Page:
PT etiquette 101

  • Published
  • By Master Sgt. Steven Goetsch
  • Air Combat Command Public Affairs
The new physical fitness standards are in full swing, and you can see the impact by walking into any fitness center across the Air Force. The great thing about having packed gyms is seeing how the Air Force is getting in shape, getting fit and being ready to fight. The bad part about seeing so many warriors is you notice all the bad habits that are out there. Here are some examples.

The Hercules - or Herc for short. These guys are easy to spot...or hear. Effort is a must in the gym. Challenging yourself is one of the draws of getting in shape and staying in shape, but there are limits. You do not need to announce to the entire fitness center that you are attempting a world record. There is never a need to scream a weight up to its apex. I think it just might be too heavy. I saw a great sign on the wall of the fitness center at Sheppard Air Force Base that stated, "If you are too loud, IT'S TOO HEAVY!" Controlled breathing is not only polite; it is a part of proper lifting technique. More importantly, the Herc likes to lift large amounts of weight which is normally more difficult to control. One sound I have unfortunately grown accustomed to, is the crack from weights being released on that exhausting negative repetition. Our resources are very scarce these days, and it is important to extend the life of all our fitness equipment. Dropping weight stacks will not only break them, it will put that particular piece of equipment out of commission.

The Socialite - They are easy to spot because they run in groups. They are more interested in finding out how many people are going to be at the party that night than how many reps they are doing. Lots of them do "the lean" like they are holding the machine up, but with most machines weighing hundreds of pounds, they shouldn't need a couple wingmen to keep it from tipping over. Use a machine, and then move on. Another version is the remote socialite. The only thing they lift is their cellphone to their ear. We live in a digital world. Missions do not stop, I get it, but if you talk for an hour while you are on the treadmill, you definitely need to crank up the speed.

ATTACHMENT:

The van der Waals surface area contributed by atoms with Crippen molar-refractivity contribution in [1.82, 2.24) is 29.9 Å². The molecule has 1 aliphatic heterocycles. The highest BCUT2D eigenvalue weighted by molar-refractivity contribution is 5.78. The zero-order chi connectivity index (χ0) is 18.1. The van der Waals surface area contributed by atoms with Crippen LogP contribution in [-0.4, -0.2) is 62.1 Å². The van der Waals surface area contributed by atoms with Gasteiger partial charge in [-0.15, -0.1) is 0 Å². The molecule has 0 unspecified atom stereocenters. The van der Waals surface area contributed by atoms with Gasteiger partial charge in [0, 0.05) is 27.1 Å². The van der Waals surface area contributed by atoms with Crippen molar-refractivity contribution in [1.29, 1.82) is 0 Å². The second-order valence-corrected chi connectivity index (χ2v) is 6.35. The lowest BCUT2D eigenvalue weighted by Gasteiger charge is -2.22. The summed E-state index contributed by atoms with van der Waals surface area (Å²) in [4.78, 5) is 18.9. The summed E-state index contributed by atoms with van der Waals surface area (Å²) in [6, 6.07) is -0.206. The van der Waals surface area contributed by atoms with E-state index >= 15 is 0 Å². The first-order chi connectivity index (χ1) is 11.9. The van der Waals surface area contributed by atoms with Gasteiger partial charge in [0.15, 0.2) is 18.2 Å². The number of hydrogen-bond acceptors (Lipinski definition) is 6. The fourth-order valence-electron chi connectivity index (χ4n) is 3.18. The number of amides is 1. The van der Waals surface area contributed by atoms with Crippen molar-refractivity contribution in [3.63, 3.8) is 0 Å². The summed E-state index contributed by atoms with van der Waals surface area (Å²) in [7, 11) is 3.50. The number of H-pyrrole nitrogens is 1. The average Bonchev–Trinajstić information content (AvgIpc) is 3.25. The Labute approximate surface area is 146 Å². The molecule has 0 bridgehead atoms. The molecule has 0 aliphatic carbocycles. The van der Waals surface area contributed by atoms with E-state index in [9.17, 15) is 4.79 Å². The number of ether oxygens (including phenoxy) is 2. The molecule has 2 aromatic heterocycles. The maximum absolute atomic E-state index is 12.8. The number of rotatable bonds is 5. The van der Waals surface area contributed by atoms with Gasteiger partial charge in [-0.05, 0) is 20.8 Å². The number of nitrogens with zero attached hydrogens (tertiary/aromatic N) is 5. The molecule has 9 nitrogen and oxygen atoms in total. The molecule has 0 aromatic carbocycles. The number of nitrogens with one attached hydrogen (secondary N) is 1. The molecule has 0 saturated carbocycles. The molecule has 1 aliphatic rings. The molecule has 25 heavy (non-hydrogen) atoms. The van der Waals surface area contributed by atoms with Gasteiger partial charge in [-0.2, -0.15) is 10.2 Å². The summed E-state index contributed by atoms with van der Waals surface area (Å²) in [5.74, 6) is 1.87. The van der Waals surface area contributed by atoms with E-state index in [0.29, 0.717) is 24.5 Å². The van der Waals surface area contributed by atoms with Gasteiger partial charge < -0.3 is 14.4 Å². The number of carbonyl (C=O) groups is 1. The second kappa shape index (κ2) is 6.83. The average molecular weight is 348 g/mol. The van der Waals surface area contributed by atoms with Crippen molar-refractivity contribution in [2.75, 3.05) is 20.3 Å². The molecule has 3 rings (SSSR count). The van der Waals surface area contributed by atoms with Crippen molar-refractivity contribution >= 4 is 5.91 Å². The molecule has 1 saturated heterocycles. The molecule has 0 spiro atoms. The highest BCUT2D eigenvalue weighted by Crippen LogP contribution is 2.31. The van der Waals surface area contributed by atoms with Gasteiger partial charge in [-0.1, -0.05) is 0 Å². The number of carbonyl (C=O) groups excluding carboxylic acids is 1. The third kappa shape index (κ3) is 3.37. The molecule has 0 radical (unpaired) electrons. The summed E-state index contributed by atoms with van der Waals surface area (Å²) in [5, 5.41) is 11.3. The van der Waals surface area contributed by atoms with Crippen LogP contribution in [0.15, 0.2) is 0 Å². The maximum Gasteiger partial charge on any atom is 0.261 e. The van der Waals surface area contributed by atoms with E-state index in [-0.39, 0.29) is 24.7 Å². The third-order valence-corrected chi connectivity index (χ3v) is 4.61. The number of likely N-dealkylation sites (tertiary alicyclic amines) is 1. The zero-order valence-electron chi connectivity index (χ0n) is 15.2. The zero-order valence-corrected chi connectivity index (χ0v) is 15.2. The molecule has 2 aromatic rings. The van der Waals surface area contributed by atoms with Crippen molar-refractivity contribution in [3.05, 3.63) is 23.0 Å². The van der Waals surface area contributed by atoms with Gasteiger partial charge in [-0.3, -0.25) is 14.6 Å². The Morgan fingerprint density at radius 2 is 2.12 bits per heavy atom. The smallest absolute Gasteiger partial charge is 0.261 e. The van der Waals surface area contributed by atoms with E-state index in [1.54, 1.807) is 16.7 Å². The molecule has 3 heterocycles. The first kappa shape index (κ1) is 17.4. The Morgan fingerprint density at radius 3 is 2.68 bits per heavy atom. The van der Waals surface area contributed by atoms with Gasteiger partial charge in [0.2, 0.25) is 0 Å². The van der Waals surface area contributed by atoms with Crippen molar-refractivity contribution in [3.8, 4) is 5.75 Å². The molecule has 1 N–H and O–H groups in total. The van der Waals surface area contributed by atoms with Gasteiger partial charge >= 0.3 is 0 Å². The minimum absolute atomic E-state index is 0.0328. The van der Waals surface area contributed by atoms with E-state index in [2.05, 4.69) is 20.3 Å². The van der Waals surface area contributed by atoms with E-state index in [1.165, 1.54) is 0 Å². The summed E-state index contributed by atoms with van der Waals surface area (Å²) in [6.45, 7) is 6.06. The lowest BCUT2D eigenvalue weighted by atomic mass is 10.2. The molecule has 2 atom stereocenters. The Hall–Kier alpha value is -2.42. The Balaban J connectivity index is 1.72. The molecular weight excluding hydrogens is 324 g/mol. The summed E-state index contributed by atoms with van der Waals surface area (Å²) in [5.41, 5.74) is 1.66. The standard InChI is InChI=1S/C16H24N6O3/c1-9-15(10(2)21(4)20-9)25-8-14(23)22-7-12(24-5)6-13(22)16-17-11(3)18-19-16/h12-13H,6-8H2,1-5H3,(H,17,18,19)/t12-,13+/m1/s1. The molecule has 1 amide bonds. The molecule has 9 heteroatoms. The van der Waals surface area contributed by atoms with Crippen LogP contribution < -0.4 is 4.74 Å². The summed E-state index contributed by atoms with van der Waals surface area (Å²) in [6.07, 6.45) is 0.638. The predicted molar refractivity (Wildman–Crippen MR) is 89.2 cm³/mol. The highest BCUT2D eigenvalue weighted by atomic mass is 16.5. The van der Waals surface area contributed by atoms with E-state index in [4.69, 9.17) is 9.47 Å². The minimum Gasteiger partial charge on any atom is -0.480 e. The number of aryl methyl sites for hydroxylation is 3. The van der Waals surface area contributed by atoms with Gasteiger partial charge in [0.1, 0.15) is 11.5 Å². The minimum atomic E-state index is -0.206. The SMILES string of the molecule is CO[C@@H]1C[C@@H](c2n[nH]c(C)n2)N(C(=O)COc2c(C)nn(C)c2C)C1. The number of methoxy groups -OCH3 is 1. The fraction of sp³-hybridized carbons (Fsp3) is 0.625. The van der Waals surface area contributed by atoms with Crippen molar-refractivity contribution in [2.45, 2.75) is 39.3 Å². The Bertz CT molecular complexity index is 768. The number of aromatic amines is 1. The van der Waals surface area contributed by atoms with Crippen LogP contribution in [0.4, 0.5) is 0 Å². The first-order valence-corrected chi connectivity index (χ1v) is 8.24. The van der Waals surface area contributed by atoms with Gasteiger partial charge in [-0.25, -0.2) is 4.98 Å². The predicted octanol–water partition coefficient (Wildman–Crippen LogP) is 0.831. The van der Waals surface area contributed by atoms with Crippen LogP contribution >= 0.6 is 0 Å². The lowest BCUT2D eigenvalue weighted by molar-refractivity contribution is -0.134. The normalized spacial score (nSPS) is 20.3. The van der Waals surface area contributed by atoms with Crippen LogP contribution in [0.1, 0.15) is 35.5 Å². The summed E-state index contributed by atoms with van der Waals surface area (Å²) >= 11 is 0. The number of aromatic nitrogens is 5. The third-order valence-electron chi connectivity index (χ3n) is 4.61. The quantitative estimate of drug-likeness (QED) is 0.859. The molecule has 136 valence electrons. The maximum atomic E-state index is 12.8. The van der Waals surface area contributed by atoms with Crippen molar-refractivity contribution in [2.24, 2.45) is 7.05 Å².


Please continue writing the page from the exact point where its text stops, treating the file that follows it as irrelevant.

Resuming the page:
The Sheep - Most of these sightings take place on tracks around the world. When you run on the track, sometimes there are large groups of Airmen, (or flocks as I like to call them) just grazing with no apparent destination. They just do not realize like Frogger, you cannot haphazardly cross or stand there without looking for traffic. You can yell, "track" and as long as you get the attention of a couple, in true flock fashion, the rest follow along. You'd think they would scatter if you ran up to them, but they just seem unaware. Maybe each fitness center could get a border collie to keep them on the infield grass.

The Stalker - This person is kind of the rude cousin of the socialite. All of the fitness centers in the Air Force are unisex. If I was a betting man, I would say there is a definite chance that you might actually see someone from the fairer sex at the center. The stalker acts like he has not seen a female in quite some time. I have even heard women rank this unwanted attention into several categories like peeking, staring or gawking. This often leads to the female feeling uncomfortable and ultimately affecting their workout. The bottom line is everyone should be able to enjoy the fitness center without feeling like they are on display.

Pigpen - Just like the Peanuts character, you know these guys too. Nothing puts the damper on a workout than patiently waiting for a piece of equipment, and when it opens up, you discover the perfect sweaty outline of a posterior. The same goes for the homemade tank tops that have less material in them than a pair of socks. If you perspire that much, the other patrons would appreciate that little extra barrier of cotton between you and the machine. Sweating is natural, but it is an Air Force facility, so there is a certain level of decorum you should be adhering to.

As fitness becomes increasingly vital to our careers and lives as members of the Total Force, it is important to be cognizant of these habits. With military construction dollars shrinking, we need to share limited space with a growing number of people and the best way to do that is follow some very basic common sense rules and more importantly, etiquette.